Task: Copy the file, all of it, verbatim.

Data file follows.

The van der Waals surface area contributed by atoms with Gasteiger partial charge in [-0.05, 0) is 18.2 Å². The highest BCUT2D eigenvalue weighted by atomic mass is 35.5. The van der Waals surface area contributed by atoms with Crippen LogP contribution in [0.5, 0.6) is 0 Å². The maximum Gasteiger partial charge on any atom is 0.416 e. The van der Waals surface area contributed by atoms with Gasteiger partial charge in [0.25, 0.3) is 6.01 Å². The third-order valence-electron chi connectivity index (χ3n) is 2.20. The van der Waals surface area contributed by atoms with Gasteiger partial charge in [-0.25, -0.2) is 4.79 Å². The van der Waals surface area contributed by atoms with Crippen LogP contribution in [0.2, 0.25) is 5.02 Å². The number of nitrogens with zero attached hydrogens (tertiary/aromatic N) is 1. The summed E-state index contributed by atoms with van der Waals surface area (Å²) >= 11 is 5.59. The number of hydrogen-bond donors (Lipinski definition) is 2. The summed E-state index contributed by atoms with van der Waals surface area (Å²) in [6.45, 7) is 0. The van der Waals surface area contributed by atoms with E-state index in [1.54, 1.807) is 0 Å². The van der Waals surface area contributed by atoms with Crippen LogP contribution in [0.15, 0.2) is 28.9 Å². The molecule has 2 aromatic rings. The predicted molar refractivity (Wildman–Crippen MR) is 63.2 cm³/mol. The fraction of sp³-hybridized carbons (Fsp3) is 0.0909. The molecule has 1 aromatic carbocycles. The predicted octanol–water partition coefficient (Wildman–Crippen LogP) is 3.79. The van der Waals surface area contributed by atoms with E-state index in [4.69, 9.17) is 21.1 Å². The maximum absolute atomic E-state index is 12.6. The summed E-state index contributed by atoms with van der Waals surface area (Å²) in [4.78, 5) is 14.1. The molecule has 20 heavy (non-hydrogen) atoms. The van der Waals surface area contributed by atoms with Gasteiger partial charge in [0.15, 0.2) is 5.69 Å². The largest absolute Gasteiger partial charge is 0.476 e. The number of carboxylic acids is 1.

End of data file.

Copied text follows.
The van der Waals surface area contributed by atoms with Gasteiger partial charge in [-0.05, 0) is 18.2 Å². The highest BCUT2D eigenvalue weighted by atomic mass is 35.5. The van der Waals surface area contributed by atoms with Crippen LogP contribution in [0.5, 0.6) is 0 Å². The maximum Gasteiger partial charge on any atom is 0.416 e. The van der Waals surface area contributed by atoms with Gasteiger partial charge in [0.25, 0.3) is 6.01 Å². The third-order valence-electron chi connectivity index (χ3n) is 2.20. The van der Waals surface area contributed by atoms with Gasteiger partial charge in [-0.25, -0.2) is 4.79 Å². The van der Waals surface area contributed by atoms with Crippen LogP contribution in [0.2, 0.25) is 5.02 Å². The number of nitrogens with zero attached hydrogens (tertiary/aromatic N) is 1. The summed E-state index contributed by atoms with van der Waals surface area (Å²) >= 11 is 5.59. The number of hydrogen-bond donors (Lipinski definition) is 2. The summed E-state index contributed by atoms with van der Waals surface area (Å²) in [6.45, 7) is 0. The van der Waals surface area contributed by atoms with E-state index in [1.54, 1.807) is 0 Å². The van der Waals surface area contributed by atoms with Crippen LogP contribution in [0.15, 0.2) is 28.9 Å². The molecule has 2 aromatic rings. The predicted molar refractivity (Wildman–Crippen MR) is 63.2 cm³/mol. The fraction of sp³-hybridized carbons (Fsp3) is 0.0909. The molecule has 1 aromatic carbocycles. The predicted octanol–water partition coefficient (Wildman–Crippen LogP) is 3.79. The van der Waals surface area contributed by atoms with E-state index in [4.69, 9.17) is 21.1 Å². The maximum absolute atomic E-state index is 12.6. The summed E-state index contributed by atoms with van der Waals surface area (Å²) in [4.78, 5) is 14.1. The molecule has 20 heavy (non-hydrogen) atoms. The van der Waals surface area contributed by atoms with Gasteiger partial charge in [0.15, 0.2) is 5.69 Å². The largest absolute Gasteiger partial charge is 0.476 e. The number of carboxylic acids is 1.